Trickster

Trickster

Trickster
Tom Moorhouse

Oxford University Press

ISBN 9780192743992

First a rat must earn his name. Then he must live up to it. This is the story of Gabble, a young rat with a wild, beloved, but unpredictable brother, Ash. At the start of the book Ash tricks Gabble into going out with him on a 'name raid', a dangerous mission to earn a True Name, normally reserved for older rats. Gabble finds himself drawn into a perilous adventure, crossing boundaries, fighting with enemy rat packs, and eventually being forced to confront both his brother and himself in the most dramatic fashion.

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Reviews

Trickster5/5

Trickster

Tom Moorhouse

Review

I have to say that I never thought I would write that I was excited to read a story about rats! But having read Tom Moorhouse's two previous novels, The River Singers and The Rising, I knew I would not be disappointed. Both of these were about rodents, and this story tells of the world of rats, of three clans, and of two brothers; Ash who is an albino rat, and Gabble who tries to protect his foolish sibling. Ash goes further than the other rats on his name raid as he knows of a place to find an egg, and Gabble, who has always protected his brother, follows him. They meet another clan in Notratlan, who this time let them go, but further beyond them are the Damplanders, where the Raithir rules with fear. The Damplanders think Ash is the Taker, who gives rats their names as they die fighting. In a magnificent denouement to the story, Ash is rescued, finds his voice and rescues the Damplanders from their fear. While tragedy also looms for the siblings, the story ends on a perfect note and with great hope for the future. This is an amazing story, telling of a complete world with its own rules for living, for bringing up the young rats, for passing to adulthood. Violence is not what they want and the picture of the clan ruled by fear is mirrored in many societies in our world. Tom Moorhouse is an ecologist at Oxford University, and his love for his animal characters shines through this story. Surely the Carnegie Medal judges should be looking at this title for 2017? Young people 10+ will be engrossed in this story. 256 pages / Ages 10+ / Reviewed by Janet Fisher, librarian.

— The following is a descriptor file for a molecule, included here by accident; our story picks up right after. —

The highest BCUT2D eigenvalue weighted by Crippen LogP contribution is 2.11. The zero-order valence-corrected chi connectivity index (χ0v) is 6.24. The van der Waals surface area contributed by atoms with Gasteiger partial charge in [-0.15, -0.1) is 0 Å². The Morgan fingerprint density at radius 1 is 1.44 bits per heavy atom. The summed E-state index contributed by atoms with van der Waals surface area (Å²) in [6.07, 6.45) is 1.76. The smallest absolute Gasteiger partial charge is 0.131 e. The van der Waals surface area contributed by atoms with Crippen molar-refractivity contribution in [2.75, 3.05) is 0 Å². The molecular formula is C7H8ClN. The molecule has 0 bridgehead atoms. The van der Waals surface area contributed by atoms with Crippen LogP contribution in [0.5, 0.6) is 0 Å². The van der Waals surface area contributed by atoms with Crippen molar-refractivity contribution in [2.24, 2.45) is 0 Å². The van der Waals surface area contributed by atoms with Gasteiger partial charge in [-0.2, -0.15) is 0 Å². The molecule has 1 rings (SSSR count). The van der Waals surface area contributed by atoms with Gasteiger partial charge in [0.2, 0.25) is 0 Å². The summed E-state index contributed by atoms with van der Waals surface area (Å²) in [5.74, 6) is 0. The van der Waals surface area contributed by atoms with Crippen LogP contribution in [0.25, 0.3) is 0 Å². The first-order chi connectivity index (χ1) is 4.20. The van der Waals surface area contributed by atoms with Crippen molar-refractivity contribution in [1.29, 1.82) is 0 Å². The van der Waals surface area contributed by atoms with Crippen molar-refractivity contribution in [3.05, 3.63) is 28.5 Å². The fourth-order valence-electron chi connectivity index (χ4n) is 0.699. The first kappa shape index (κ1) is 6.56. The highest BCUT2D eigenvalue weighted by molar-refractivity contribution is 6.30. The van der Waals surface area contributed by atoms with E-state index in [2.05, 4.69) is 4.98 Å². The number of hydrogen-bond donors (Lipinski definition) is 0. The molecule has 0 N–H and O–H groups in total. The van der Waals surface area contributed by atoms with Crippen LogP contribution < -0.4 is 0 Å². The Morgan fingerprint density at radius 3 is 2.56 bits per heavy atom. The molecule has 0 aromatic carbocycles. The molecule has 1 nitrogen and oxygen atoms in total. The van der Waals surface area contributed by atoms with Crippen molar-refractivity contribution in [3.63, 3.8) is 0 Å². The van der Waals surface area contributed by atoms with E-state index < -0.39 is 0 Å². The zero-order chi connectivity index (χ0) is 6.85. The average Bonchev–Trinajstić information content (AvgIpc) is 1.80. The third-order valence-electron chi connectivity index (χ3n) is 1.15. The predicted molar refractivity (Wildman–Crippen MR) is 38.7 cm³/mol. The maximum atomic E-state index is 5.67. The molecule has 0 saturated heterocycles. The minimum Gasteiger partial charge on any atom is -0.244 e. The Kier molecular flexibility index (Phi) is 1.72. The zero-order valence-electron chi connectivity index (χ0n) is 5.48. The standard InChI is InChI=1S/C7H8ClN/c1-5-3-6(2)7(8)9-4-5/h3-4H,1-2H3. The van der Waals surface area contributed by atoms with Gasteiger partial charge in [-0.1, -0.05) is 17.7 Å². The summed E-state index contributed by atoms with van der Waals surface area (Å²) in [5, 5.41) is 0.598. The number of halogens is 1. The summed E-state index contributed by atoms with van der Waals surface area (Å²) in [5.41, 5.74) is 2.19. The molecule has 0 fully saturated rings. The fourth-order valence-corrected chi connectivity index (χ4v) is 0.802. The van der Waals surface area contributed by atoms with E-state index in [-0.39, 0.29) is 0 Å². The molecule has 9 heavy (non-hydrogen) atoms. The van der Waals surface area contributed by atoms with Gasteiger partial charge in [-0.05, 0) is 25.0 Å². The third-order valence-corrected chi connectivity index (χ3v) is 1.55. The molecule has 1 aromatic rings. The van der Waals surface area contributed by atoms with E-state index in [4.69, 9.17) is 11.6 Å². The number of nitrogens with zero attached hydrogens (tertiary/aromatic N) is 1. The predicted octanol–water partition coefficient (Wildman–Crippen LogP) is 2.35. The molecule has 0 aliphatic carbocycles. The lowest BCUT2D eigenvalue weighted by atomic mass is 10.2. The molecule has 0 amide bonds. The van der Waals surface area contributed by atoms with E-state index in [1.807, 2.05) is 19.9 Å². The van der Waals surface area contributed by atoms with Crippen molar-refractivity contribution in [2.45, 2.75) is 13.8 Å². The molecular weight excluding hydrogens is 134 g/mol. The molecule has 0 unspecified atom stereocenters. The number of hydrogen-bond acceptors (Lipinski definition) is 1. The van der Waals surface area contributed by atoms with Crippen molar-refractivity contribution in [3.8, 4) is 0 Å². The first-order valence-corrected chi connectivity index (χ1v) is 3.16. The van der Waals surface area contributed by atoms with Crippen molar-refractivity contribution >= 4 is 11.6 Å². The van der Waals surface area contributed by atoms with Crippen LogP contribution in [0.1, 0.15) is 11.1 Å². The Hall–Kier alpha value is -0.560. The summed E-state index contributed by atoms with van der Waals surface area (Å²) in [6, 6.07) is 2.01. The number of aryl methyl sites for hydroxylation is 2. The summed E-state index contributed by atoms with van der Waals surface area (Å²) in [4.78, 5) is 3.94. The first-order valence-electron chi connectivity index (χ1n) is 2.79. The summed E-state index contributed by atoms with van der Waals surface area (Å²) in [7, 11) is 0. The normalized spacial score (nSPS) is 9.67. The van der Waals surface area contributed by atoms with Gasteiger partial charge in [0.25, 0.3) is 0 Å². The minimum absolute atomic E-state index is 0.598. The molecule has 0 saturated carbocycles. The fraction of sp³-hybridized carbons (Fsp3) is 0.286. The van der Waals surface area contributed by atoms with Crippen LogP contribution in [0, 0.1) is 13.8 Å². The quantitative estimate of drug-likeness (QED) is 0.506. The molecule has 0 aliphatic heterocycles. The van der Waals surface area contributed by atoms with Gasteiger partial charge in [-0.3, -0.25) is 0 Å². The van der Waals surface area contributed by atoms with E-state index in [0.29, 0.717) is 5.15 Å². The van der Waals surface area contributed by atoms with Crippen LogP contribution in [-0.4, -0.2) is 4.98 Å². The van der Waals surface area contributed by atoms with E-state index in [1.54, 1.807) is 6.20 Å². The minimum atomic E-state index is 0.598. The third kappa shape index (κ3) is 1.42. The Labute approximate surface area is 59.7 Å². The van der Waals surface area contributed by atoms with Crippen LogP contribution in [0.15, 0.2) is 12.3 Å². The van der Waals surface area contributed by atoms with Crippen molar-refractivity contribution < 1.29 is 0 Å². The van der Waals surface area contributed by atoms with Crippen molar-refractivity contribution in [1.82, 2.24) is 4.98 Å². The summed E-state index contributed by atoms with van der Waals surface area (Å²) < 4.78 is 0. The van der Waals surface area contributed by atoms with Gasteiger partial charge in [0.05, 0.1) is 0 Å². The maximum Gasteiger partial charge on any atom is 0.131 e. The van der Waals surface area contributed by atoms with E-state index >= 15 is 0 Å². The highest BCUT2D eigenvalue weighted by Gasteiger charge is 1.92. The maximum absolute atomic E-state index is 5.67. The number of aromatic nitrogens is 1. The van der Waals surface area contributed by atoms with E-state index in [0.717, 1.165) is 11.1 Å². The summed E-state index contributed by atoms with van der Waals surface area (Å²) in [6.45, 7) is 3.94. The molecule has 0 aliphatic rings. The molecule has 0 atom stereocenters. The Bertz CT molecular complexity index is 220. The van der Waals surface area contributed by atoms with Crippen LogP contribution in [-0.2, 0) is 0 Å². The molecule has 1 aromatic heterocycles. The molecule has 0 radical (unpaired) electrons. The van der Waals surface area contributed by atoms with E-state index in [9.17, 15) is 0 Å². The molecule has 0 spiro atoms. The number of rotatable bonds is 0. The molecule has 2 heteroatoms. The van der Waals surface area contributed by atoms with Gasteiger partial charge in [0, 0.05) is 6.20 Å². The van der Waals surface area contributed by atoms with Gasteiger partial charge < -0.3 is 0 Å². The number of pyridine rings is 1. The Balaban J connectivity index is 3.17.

Reviewed by: Janet Fisher